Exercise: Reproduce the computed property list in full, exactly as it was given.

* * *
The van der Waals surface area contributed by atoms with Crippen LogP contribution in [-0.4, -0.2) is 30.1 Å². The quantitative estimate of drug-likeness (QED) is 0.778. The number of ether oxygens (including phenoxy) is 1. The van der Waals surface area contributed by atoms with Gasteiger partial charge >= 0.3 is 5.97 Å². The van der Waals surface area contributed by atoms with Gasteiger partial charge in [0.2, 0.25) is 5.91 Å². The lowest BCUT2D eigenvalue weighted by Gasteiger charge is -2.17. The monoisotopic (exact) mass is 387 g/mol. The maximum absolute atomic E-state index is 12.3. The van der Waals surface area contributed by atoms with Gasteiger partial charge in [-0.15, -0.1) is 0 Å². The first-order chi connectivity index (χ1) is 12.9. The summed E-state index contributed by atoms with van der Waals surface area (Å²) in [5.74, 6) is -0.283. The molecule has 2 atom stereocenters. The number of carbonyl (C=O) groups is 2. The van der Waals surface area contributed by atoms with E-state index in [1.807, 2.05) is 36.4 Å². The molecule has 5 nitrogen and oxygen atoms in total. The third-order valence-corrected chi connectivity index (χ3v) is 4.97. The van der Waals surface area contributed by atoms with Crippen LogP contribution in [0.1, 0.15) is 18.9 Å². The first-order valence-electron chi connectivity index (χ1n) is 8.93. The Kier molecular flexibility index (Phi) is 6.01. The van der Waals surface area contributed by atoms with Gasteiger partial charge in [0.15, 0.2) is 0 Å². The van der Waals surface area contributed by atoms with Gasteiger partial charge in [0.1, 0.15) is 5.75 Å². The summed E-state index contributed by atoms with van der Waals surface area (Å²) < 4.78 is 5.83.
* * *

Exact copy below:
The van der Waals surface area contributed by atoms with Crippen LogP contribution in [-0.4, -0.2) is 30.1 Å². The quantitative estimate of drug-likeness (QED) is 0.778. The number of ether oxygens (including phenoxy) is 1. The van der Waals surface area contributed by atoms with Gasteiger partial charge >= 0.3 is 5.97 Å². The van der Waals surface area contributed by atoms with Gasteiger partial charge in [0.2, 0.25) is 5.91 Å². The lowest BCUT2D eigenvalue weighted by Gasteiger charge is -2.17. The monoisotopic (exact) mass is 387 g/mol. The maximum absolute atomic E-state index is 12.3. The van der Waals surface area contributed by atoms with Gasteiger partial charge in [-0.15, -0.1) is 0 Å². The first-order chi connectivity index (χ1) is 12.9. The summed E-state index contributed by atoms with van der Waals surface area (Å²) in [5.74, 6) is -0.283. The molecule has 2 atom stereocenters. The number of carbonyl (C=O) groups is 2. The van der Waals surface area contributed by atoms with E-state index in [1.807, 2.05) is 36.4 Å². The molecule has 5 nitrogen and oxygen atoms in total. The third-order valence-corrected chi connectivity index (χ3v) is 4.97. The van der Waals surface area contributed by atoms with Crippen LogP contribution in [0.1, 0.15) is 18.9 Å². The first-order valence-electron chi connectivity index (χ1n) is 8.93. The Kier molecular flexibility index (Phi) is 6.01. The van der Waals surface area contributed by atoms with Gasteiger partial charge in [0.15, 0.2) is 0 Å². The van der Waals surface area contributed by atoms with Gasteiger partial charge in [0.1, 0.15) is 5.75 Å². The summed E-state index contributed by atoms with van der Waals surface area (Å²) < 4.78 is 5.83.